Weighted Moving Average in Forex Markets

closed_end_funds_investment_0

Weighted Moving Average in Forex Markets

When talking about weighted moving average in Forex markets, the most important distinction which can be made is the one between linearly weighted moving average and exponential moving average. Both types can be technically classified as weighted moving average, although it would be ill-advised to use them interchangeably, as this can result in massive losses for any Forex trader. Yes, both tend to assign higher values to recent data, unlike simple moving average which treats all data equally, but it only takes one look at their graphs to see the difference in their values. The linearly weighted moving average is a straight line, while the exponential moving average is a curve. Let’s see why:

SMA is not perfect

Over the time, the SMA has shown two critical flaws. One is not discriminating between the old data and the new, and the other was its limited time frame. Its shortcomings might have been overlooked if it weren’t for their (often) outlandish results. Not only would the SMA tend to “shorten” the amount of signal compared to the length of the window, but sometimes it would actually invert it, resulting in huge peaks created by the troughs in the data, and it also failed to remove some higher frequencies. The initial response came in the form of linearly weighted moving average, but it soon came to be eclipsed by the exponential moving average. The thing is, both of them assign more weight to recent data, and use improved calculation methods, resulting in far more smooth outcomes which are easier to follow and more reliable to boot.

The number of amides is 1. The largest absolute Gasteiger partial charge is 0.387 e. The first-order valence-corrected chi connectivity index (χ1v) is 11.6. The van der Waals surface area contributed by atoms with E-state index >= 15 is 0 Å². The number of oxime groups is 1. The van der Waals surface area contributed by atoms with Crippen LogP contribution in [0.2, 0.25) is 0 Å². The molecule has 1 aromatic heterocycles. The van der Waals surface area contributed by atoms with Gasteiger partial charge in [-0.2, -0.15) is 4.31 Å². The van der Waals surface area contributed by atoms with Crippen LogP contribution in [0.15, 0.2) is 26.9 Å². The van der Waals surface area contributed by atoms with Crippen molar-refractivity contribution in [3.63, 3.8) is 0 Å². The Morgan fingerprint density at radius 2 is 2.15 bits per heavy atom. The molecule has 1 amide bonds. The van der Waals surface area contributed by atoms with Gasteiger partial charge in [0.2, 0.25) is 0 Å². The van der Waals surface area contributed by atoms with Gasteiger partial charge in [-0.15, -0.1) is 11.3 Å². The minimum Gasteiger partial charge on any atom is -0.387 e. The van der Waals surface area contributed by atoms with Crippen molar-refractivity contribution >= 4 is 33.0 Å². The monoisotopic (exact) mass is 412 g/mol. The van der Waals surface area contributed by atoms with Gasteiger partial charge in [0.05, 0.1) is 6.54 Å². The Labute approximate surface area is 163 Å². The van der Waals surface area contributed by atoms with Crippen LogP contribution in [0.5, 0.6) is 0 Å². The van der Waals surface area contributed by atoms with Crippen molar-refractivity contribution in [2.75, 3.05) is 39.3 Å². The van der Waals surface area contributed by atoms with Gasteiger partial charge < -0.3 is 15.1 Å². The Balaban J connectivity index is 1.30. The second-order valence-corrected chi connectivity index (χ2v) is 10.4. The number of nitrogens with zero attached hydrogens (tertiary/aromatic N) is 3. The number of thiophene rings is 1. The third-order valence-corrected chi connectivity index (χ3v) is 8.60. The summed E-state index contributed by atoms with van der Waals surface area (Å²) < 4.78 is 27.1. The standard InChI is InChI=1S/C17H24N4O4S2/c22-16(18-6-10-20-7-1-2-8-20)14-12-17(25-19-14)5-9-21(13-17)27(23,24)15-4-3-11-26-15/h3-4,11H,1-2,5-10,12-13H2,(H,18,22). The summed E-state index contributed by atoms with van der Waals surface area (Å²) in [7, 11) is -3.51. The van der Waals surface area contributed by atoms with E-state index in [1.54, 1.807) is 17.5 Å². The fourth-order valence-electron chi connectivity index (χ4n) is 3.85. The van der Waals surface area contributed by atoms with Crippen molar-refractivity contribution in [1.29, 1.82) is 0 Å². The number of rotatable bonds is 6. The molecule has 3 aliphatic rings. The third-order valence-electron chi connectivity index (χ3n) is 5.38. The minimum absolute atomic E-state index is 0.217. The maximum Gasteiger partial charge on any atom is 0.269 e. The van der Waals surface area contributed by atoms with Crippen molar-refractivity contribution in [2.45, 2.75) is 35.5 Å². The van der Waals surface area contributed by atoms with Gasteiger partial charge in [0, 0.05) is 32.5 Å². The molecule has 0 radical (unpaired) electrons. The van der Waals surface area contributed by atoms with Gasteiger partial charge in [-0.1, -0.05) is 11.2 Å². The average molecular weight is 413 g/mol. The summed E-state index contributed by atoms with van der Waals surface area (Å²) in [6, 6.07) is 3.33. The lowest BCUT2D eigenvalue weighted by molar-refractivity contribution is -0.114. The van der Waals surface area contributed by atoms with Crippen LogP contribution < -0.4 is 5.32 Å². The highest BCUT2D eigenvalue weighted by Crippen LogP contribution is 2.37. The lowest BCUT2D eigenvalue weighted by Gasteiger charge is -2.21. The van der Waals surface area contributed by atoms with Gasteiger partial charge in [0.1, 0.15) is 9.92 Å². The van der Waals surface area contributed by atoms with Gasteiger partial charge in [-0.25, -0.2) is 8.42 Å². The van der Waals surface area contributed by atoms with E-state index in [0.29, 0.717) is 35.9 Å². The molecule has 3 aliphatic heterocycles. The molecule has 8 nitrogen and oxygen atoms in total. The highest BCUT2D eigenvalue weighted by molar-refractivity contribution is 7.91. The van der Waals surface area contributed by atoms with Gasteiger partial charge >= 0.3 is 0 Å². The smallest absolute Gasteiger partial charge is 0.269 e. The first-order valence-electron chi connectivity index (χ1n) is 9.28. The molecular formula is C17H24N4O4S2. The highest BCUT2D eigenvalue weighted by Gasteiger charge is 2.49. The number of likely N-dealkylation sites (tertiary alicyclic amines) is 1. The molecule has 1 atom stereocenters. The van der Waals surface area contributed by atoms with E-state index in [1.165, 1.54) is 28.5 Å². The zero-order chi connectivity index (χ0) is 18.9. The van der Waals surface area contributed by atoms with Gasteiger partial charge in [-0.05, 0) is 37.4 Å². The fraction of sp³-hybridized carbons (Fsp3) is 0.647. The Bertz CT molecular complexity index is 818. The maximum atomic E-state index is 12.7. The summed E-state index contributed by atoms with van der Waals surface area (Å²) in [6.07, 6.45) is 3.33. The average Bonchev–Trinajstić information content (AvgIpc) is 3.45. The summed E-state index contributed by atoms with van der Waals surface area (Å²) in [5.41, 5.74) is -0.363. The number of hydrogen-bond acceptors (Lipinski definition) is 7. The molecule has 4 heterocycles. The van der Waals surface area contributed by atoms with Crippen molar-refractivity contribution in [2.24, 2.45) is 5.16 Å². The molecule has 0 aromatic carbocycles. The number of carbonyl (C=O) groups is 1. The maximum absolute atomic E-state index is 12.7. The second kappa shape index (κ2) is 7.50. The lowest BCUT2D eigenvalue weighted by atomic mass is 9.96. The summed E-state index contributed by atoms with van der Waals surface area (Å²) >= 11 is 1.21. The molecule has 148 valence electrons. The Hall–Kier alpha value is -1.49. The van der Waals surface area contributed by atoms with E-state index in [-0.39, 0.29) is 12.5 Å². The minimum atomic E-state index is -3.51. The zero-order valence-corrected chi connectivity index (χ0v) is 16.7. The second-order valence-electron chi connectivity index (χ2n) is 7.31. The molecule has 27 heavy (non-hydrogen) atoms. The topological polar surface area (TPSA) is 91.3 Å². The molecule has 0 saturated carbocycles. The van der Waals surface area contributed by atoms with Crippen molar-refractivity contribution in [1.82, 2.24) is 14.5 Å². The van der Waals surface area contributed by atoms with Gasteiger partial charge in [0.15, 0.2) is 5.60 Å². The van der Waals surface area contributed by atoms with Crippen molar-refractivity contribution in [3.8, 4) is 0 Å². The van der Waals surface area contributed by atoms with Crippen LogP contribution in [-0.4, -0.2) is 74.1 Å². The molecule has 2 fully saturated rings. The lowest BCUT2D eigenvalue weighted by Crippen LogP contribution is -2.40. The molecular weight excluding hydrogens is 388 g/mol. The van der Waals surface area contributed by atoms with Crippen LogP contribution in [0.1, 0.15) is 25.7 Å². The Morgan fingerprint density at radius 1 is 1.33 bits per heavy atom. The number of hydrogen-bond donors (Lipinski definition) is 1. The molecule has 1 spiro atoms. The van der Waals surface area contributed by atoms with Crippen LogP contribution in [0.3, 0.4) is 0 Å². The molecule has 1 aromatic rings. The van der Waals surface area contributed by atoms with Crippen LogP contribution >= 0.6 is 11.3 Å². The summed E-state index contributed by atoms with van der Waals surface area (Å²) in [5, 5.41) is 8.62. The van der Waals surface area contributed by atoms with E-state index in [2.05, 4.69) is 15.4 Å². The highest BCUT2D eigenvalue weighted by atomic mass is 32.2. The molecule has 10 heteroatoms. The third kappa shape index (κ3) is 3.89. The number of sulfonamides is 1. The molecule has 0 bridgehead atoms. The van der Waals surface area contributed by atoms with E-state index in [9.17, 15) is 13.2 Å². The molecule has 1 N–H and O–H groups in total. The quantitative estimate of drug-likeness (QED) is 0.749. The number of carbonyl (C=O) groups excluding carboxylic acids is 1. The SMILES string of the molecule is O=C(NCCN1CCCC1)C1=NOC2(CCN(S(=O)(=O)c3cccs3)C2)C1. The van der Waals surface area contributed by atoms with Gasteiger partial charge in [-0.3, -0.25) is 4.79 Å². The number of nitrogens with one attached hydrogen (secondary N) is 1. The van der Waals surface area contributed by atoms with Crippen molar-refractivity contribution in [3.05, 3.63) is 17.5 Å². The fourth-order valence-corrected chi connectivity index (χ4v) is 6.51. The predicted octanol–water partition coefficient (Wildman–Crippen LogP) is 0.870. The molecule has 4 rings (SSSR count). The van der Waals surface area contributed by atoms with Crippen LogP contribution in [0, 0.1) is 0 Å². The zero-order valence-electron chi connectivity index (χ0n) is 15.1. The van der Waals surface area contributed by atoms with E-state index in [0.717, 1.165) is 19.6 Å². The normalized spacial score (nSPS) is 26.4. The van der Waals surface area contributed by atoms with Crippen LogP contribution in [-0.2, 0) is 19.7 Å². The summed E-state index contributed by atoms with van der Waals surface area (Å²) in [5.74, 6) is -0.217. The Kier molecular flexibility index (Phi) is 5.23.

LWMA (Linear Weighted Moving Average) vs EMA

When LWMA is applied, the weight added to entries decreases in arithmetic progression, right down to zero. With EMA, however, zero is never reached at all! This is because in EMA, the weighting factors decrease exponentially. The mathematical formulas are different. The mathematical formula for the LWMA involves multiplying values of each day with its number (the price on the 15th day is multiplied by 15, the price on the 16th day is multiplied by 16 etc.), adding them up and dividing it by the sum of the number of days (1+2+3+…n, where n is the last day in the time period). This is where things get confusing for many Forex¬†and Bitcoin traders: they experience difficulties when distinguishing between WMA and EMA.

While the EMS does employ a similar weighting method (it is a ‘weighted’ average, after all) it also accounts for all the data in the life of the currency pair in its calculation. There is no actual beginning or a definite end, per se. Furthermore, it enables much more discretion when it comes to assigning weight to recent data, before adding it to the previous data for a total of 100%. For example, if you assign 15% weight to the last day’s data, the previous data are weighted at 85%. Yes, it will influence the result, but will never be enough to overshadow the remaining 85%.